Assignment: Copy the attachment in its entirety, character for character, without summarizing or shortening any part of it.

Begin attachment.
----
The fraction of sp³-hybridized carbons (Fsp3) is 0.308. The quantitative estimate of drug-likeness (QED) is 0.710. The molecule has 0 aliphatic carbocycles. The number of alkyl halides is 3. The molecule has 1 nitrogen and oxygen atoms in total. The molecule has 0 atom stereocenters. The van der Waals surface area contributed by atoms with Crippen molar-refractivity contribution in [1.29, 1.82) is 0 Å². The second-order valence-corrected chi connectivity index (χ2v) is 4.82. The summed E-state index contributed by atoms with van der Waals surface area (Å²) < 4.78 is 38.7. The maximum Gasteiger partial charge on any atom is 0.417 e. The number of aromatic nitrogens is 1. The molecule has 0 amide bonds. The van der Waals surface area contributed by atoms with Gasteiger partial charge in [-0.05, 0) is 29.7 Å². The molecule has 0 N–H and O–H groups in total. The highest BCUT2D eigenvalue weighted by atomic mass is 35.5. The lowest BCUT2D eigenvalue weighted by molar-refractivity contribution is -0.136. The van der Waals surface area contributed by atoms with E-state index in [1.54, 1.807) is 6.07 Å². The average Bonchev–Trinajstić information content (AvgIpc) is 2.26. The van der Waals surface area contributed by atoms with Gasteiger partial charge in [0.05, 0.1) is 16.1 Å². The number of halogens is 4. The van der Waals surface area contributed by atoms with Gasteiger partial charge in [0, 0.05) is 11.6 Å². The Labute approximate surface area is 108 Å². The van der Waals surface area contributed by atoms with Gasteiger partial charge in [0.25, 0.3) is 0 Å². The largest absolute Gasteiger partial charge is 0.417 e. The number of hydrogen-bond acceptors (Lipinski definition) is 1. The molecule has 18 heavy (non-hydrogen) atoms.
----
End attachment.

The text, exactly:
The fraction of sp³-hybridized carbons (Fsp3) is 0.308. The quantitative estimate of drug-likeness (QED) is 0.710. The molecule has 0 aliphatic carbocycles. The number of alkyl halides is 3. The molecule has 1 nitrogen and oxygen atoms in total. The molecule has 0 atom stereocenters. The van der Waals surface area contributed by atoms with Crippen molar-refractivity contribution in [1.29, 1.82) is 0 Å². The second-order valence-corrected chi connectivity index (χ2v) is 4.82. The summed E-state index contributed by atoms with van der Waals surface area (Å²) < 4.78 is 38.7. The maximum Gasteiger partial charge on any atom is 0.417 e. The number of aromatic nitrogens is 1. The molecule has 0 amide bonds. The van der Waals surface area contributed by atoms with Gasteiger partial charge in [-0.05, 0) is 29.7 Å². The molecule has 0 N–H and O–H groups in total. The highest BCUT2D eigenvalue weighted by atomic mass is 35.5. The lowest BCUT2D eigenvalue weighted by molar-refractivity contribution is -0.136. The van der Waals surface area contributed by atoms with E-state index in [1.54, 1.807) is 6.07 Å². The average Bonchev–Trinajstić information content (AvgIpc) is 2.26. The van der Waals surface area contributed by atoms with Gasteiger partial charge in [0.05, 0.1) is 16.1 Å². The number of halogens is 4. The van der Waals surface area contributed by atoms with Gasteiger partial charge in [0, 0.05) is 11.6 Å². The Labute approximate surface area is 108 Å². The van der Waals surface area contributed by atoms with Gasteiger partial charge in [0.25, 0.3) is 0 Å². The largest absolute Gasteiger partial charge is 0.417 e. The number of hydrogen-bond acceptors (Lipinski definition) is 1. The molecule has 18 heavy (non-hydrogen) atoms.